Evocative journalism: is there room for it?

May 12, 2010 at 9:22 pm | In newspapers, writing | Comments Off on Evocative journalism: is there room for it?

Reading an article filed today by the Montreal Gazette‘s Monique Muise about Monday’s horrific tragedy in St. Jude, Quebec, I was struck by the evocative quality of the writing.

(A recap of events: in the early evening of Monday May 10, in the Quebec town of St. Jude 77 kilometers north of Montreal, an absolutely gigantic sinkhole, measuring 1 kilometer by 500 meters and reaching depths of 30 meters in places, suddenly developed. One of the houses in the sparsely populated area sunk, was inundated with mud, and the family of four in it died. Other individuals were affected, but the family that died was clearly the main focus. Their daughters were only 12 and 9 years old.)

Back to Muise’s article: when I went to look for it later today, it had changed – significantly, to my mind. Not for the worse, since the changes were updates intended to clarify the facts. But the tone had changed, and it made me wonder if journalists often express something quite evocative, which gets edited out in later versions …or whether I imagined the tone in the first place.

I finally re-found the first version of Monique Muise’s report, Sad news ends the search for a missing family in Saint-Jude, Quebec (filed by Monique Muise, Montreal Gazette: Wednesday, May 12, 2010), in an online regional publication whose pages haven’t been updated.

After first describing what happened in general terms and how the Prefontaine family died, Muise’s report winds down as follows:

Herman Gagnon, who lived near the Prefontaines, said he heard a loud groan on Monday night and thought there had been an earthquake.

The noise came from his basement, so he went to check his pipes. They were fine. Gagnon soon got on the phone with a neighbour, got into his vehicle and drove from his home toward the town along the sparsely populated Rang Salvail, where next-door neighbours often can’t see each other’s houses.

Between Gagnon’s home and the Prefontaine’s, there is normally a narrow creek and a bridge. But as he went down the hill and started to climb the other side, he said he was stopped in his tracks.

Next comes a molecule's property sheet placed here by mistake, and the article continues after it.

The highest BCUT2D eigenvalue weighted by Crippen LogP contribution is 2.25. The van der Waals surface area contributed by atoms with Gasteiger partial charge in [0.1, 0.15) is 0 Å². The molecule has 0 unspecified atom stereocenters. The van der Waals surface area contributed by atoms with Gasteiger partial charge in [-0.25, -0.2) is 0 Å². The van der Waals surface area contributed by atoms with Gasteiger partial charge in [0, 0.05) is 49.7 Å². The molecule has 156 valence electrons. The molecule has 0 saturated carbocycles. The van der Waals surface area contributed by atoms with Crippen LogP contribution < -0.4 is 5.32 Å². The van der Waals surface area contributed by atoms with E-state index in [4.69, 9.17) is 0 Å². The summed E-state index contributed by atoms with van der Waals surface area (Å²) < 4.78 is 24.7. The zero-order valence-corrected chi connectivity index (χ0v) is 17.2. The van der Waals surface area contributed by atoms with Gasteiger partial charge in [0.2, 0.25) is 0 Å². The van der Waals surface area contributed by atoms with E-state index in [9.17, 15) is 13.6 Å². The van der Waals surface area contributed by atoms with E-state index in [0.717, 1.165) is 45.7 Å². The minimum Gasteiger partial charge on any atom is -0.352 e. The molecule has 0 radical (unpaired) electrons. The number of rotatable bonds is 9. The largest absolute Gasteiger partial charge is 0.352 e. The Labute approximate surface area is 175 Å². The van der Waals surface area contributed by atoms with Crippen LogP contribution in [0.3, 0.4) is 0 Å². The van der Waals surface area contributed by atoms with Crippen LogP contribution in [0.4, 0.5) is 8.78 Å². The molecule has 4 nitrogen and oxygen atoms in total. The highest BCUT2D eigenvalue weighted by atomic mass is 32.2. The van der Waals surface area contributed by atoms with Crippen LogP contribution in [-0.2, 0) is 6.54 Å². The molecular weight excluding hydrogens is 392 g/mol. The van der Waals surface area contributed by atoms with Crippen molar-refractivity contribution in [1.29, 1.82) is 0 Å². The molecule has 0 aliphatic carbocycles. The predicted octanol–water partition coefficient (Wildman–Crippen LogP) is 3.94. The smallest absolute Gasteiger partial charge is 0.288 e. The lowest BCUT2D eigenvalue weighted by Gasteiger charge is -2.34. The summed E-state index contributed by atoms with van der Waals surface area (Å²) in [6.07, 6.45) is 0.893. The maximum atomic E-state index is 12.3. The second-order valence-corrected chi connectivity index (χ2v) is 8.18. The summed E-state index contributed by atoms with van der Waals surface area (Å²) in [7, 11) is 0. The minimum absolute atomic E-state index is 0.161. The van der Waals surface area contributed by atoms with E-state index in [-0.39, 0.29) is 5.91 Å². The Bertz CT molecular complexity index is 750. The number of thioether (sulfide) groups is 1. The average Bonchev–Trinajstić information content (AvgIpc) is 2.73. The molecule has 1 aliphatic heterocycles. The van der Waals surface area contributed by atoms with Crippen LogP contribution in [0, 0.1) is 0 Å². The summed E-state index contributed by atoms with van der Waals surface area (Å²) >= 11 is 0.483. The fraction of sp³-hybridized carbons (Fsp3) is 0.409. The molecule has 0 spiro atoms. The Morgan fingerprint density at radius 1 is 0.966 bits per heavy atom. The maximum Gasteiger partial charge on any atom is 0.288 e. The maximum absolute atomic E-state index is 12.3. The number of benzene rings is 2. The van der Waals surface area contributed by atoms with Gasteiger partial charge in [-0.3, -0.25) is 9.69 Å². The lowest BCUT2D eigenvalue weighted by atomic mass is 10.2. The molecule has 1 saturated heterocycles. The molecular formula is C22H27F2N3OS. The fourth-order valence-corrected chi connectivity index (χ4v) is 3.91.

In front of him lay “a different kind of blackness,” Gagnon recounted Tuesday. He stopped at the edge of a giant precipice and found himself staring into the abyss.

Another resident lingering at the roadside barriers, who declined to give his name, said sink holes and landslides are common in this area of southern Quebec. (source)

Some subsequent updates kept many (not all) of the same words, but somehow the story – now enriched with more information – became less …frightening.

Muise’s initial version conveyed a sense of gothic horror – which (oddly?) made for effective reporting, precisely because the event itself was freakish and terrible:

stopped in his tracks …”a different kind of darkness” …giant precipice …staring into the abyss

And then, the unnamed stranger (who declines to give his name), lingering at the roadside barriers observing that sink holes …are common in this area of southern Quebec.

Lingering …like the after-effects of brimstone and a whiff of hell?

No doubt my imagination is running away with me – but Muise’s original article impressed itself on my mind precisely because it was evocative.

In comparison, here’s a version that’s really cleaned up (no “lingering” remains): At sunset, the news everyone feared; and here’s one that keeps some of the words, but also adds enough other material to chase away the “different kind of darkness”: Missing family confirmed dead in landslide.

All in all, consider this a plea for more evocative journalism – factual, but able to convey the tone of events.

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